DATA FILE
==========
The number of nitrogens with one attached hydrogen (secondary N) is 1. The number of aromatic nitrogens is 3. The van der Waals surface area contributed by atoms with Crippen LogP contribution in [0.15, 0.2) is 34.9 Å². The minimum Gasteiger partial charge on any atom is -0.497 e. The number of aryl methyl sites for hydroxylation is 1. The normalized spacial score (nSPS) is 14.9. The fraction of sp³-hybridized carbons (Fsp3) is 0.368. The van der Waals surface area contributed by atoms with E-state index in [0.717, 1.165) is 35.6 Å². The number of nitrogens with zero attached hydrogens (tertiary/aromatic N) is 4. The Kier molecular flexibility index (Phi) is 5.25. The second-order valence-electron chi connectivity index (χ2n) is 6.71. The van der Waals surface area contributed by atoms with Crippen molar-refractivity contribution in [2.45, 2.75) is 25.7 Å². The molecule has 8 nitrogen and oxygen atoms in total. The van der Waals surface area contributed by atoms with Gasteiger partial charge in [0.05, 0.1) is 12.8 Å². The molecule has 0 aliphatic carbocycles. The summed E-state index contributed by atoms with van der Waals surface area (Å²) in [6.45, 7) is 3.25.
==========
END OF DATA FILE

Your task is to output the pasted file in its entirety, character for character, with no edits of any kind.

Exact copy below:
The number of nitrogens with one attached hydrogen (secondary N) is 1. The number of aromatic nitrogens is 3. The van der Waals surface area contributed by atoms with Crippen LogP contribution in [0.15, 0.2) is 34.9 Å². The minimum Gasteiger partial charge on any atom is -0.497 e. The number of aryl methyl sites for hydroxylation is 1. The normalized spacial score (nSPS) is 14.9. The fraction of sp³-hybridized carbons (Fsp3) is 0.368. The van der Waals surface area contributed by atoms with E-state index in [0.717, 1.165) is 35.6 Å². The number of nitrogens with zero attached hydrogens (tertiary/aromatic N) is 4. The Kier molecular flexibility index (Phi) is 5.25. The second-order valence-electron chi connectivity index (χ2n) is 6.71. The van der Waals surface area contributed by atoms with Crippen molar-refractivity contribution in [2.45, 2.75) is 25.7 Å². The molecule has 8 nitrogen and oxygen atoms in total. The van der Waals surface area contributed by atoms with Gasteiger partial charge in [0.05, 0.1) is 12.8 Å². The molecule has 0 aliphatic carbocycles. The summed E-state index contributed by atoms with van der Waals surface area (Å²) in [6.45, 7) is 3.25.